For Immediate Release
March 12, 2015
Contact: Craig Thiel
or Eric Lupher
CRC Report Looks at the Use of Immediate Effect for State Laws and Suggests Reforms
The 2015-16 legislative session is underway and the Michigan legislature is again up to the standard practice of granting immediate effect to almost every law enacted. A new Citizens Research Council of Michigan (CRC) report examines this practice in context of the provision of the 1963 Constitution for the effective date of state laws. CRC’s analysis identifies the need for reform – either of the Constitution to reflect legislative practice or of legislative practice to reflect the Constitution.
“The original intent behind the immediate effect provision in our Constitution was for immediate effect to be the exception, as opposed to the standard practice,” said Craig Thiel. “However, legislative practice over the years has made immediate effect more of the rule than the exception.”
The CRC report found that from 2000 through 2014, the legislature granted immediate effect to 94 percent of the laws it passed. Going back to the adoption of the Constitution, nearly 90 percent of all laws received immediate effect.
The CRC report suggests that they should consider either proposing a constitutional amendment so that the effective date provisions reflect longstanding legislative practice or honor the spirit of the Constitution by treating immediate effect as an exception rather than the rule in the law making process.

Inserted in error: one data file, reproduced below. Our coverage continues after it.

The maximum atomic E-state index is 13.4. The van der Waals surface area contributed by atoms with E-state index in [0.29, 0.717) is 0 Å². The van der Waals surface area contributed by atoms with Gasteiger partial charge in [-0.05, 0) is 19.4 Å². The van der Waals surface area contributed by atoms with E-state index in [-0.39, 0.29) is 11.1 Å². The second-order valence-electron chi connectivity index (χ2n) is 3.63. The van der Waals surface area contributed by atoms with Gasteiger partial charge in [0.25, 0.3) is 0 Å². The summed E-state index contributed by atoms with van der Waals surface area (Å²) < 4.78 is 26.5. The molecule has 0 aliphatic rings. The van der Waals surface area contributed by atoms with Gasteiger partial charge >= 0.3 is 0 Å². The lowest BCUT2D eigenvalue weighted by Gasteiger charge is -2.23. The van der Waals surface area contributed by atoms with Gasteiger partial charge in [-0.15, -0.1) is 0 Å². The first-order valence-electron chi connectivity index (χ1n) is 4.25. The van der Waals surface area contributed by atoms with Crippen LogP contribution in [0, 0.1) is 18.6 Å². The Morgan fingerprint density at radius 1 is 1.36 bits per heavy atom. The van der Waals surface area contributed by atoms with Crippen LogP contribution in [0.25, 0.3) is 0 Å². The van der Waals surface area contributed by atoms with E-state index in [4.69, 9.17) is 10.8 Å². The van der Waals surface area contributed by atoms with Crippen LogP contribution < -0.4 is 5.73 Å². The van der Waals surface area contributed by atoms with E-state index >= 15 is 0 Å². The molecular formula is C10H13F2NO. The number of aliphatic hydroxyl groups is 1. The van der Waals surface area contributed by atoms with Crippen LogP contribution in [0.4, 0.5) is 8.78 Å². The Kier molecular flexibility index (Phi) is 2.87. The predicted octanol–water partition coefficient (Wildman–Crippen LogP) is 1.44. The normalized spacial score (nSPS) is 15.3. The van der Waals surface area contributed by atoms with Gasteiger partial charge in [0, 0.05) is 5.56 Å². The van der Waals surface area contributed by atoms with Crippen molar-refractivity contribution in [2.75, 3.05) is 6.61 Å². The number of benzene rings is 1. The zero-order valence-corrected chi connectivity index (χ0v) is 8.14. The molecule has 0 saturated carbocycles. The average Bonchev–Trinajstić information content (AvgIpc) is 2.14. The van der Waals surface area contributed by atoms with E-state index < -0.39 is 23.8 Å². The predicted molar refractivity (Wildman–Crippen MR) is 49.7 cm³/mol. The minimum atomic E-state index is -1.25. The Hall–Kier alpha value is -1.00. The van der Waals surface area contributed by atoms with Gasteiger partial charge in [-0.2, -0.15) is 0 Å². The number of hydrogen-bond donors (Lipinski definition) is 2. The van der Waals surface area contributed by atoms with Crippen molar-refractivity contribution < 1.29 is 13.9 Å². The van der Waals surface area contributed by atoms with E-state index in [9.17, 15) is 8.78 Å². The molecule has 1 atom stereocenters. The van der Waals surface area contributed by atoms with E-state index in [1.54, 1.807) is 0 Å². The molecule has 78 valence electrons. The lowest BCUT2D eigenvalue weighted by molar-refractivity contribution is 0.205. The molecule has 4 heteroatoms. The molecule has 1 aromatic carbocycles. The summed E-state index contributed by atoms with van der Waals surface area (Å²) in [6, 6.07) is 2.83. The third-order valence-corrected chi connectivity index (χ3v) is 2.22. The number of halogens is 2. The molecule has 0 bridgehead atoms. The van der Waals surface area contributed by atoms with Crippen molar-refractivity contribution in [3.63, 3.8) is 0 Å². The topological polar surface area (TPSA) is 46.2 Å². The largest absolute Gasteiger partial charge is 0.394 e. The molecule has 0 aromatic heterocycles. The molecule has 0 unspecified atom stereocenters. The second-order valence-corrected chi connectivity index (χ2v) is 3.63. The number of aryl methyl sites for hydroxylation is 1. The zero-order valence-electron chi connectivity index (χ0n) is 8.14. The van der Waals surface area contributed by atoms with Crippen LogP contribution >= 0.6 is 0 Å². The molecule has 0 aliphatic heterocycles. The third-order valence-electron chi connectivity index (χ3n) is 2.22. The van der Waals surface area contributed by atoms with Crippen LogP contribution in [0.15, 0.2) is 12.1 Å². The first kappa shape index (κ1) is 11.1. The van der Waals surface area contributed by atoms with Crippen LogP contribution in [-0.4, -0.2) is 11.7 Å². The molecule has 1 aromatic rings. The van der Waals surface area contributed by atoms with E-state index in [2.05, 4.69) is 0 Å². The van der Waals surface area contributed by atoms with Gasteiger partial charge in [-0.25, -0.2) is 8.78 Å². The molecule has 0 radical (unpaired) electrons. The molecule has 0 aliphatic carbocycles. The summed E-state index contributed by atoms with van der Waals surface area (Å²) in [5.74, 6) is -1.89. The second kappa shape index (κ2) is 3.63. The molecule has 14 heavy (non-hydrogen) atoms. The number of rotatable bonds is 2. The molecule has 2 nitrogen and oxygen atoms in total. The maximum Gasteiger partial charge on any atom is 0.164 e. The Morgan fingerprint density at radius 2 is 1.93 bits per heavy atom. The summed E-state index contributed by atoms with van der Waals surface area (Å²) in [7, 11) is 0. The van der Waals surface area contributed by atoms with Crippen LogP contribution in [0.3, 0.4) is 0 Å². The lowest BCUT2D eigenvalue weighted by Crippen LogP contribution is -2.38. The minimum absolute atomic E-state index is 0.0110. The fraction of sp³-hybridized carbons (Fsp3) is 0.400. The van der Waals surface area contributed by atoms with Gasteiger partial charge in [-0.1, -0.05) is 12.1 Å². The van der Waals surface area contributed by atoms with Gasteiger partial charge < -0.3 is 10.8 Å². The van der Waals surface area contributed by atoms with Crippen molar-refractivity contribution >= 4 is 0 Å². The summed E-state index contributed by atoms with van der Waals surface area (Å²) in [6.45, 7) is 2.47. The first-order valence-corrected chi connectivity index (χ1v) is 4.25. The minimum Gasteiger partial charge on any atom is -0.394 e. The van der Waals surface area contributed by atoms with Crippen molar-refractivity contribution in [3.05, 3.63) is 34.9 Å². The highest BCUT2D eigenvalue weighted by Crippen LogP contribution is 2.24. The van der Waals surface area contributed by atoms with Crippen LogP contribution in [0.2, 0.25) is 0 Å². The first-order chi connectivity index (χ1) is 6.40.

The report highlights some of the reasons why the legislature has relied so heavily on immediate effect for the effective date of laws, including the shift to the full-time legislature following the adoption of the 1963 Constitution, advances in communication technology, and practical and political considerations. The report also points out some of the concerns raised with the current legislative practice, specifically the complicating effects on the referendum process whereby citizens are able to have a direct say in a law.
“While the reasons for the legislature’s expanded use of immediate effect may be meritorious and make sense,” said Craig Thiel, “CRC believes that Michigan citizens served by the state constitution should be able to read the document and understand the process of government lawmaking. The wording, along with the framers intent, is for immediate effect to serve as the exception. If the wording is obsolete, as legislative practice would suggest, change the wording.”
The full report can be found here.